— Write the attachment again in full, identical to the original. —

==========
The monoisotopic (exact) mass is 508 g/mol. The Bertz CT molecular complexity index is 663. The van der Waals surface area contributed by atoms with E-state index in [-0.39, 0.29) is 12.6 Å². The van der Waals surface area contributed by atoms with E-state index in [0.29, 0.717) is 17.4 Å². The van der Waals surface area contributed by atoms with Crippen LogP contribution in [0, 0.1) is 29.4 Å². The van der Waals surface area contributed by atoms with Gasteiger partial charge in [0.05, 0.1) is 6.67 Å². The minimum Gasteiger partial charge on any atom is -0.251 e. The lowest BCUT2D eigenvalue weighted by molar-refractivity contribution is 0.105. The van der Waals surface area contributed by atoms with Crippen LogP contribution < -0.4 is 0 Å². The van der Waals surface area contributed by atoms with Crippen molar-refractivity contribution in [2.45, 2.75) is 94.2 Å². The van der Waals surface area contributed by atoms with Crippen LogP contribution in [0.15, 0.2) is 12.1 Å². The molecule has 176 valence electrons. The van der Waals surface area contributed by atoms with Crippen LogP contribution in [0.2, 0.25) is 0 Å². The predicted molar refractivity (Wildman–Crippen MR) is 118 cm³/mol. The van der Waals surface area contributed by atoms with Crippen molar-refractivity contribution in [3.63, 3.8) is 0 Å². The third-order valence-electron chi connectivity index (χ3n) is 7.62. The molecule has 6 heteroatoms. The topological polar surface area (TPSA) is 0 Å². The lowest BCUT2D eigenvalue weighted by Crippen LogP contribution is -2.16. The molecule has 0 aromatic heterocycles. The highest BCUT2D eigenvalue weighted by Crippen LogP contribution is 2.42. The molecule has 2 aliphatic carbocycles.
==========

The monoisotopic (exact) mass is 508 g/mol. The Bertz CT molecular complexity index is 663. The van der Waals surface area contributed by atoms with E-state index in [-0.39, 0.29) is 12.6 Å². The van der Waals surface area contributed by atoms with E-state index in [0.29, 0.717) is 17.4 Å². The van der Waals surface area contributed by atoms with Crippen LogP contribution in [0, 0.1) is 29.4 Å². The van der Waals surface area contributed by atoms with Gasteiger partial charge in [0.05, 0.1) is 6.67 Å². The minimum Gasteiger partial charge on any atom is -0.251 e. The lowest BCUT2D eigenvalue weighted by molar-refractivity contribution is 0.105. The van der Waals surface area contributed by atoms with Crippen LogP contribution < -0.4 is 0 Å². The van der Waals surface area contributed by atoms with Crippen molar-refractivity contribution in [2.45, 2.75) is 94.2 Å². The van der Waals surface area contributed by atoms with Crippen LogP contribution in [0.15, 0.2) is 12.1 Å². The molecule has 176 valence electrons. The van der Waals surface area contributed by atoms with Crippen LogP contribution in [0.2, 0.25) is 0 Å². The predicted molar refractivity (Wildman–Crippen MR) is 118 cm³/mol. The van der Waals surface area contributed by atoms with Crippen molar-refractivity contribution in [3.63, 3.8) is 0 Å². The third-order valence-electron chi connectivity index (χ3n) is 7.62. The molecule has 6 heteroatoms. The topological polar surface area (TPSA) is 0 Å². The lowest BCUT2D eigenvalue weighted by Crippen LogP contribution is -2.16. The molecule has 0 aromatic heterocycles. The highest BCUT2D eigenvalue weighted by Crippen LogP contribution is 2.42. The molecule has 2 aliphatic carbocycles.